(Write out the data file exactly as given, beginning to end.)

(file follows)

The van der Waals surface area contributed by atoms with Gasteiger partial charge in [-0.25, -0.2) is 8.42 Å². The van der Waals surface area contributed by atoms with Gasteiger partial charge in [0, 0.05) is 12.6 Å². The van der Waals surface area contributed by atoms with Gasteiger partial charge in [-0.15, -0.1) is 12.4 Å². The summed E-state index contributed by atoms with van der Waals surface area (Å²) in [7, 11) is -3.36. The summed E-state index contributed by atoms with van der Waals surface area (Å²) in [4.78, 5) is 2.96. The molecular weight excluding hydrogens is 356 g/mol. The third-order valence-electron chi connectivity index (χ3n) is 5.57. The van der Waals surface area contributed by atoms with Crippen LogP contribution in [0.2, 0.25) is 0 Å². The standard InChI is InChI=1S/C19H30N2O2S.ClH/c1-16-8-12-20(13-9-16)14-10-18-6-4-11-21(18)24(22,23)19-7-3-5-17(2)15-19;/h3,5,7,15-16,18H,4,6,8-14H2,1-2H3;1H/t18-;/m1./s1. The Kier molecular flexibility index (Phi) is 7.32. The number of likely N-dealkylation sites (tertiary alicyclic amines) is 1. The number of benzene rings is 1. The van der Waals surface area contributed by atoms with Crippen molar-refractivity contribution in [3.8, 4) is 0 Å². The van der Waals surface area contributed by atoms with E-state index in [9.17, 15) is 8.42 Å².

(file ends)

The van der Waals surface area contributed by atoms with Gasteiger partial charge in [-0.25, -0.2) is 8.42 Å². The van der Waals surface area contributed by atoms with Gasteiger partial charge in [0, 0.05) is 12.6 Å². The van der Waals surface area contributed by atoms with Gasteiger partial charge in [-0.15, -0.1) is 12.4 Å². The summed E-state index contributed by atoms with van der Waals surface area (Å²) in [7, 11) is -3.36. The summed E-state index contributed by atoms with van der Waals surface area (Å²) in [4.78, 5) is 2.96. The molecular weight excluding hydrogens is 356 g/mol. The third-order valence-electron chi connectivity index (χ3n) is 5.57. The van der Waals surface area contributed by atoms with Crippen LogP contribution in [0.2, 0.25) is 0 Å². The standard InChI is InChI=1S/C19H30N2O2S.ClH/c1-16-8-12-20(13-9-16)14-10-18-6-4-11-21(18)24(22,23)19-7-3-5-17(2)15-19;/h3,5,7,15-16,18H,4,6,8-14H2,1-2H3;1H/t18-;/m1./s1. The Kier molecular flexibility index (Phi) is 7.32. The number of likely N-dealkylation sites (tertiary alicyclic amines) is 1. The number of benzene rings is 1. The van der Waals surface area contributed by atoms with Crippen molar-refractivity contribution in [3.8, 4) is 0 Å². The van der Waals surface area contributed by atoms with E-state index in [9.17, 15) is 8.42 Å².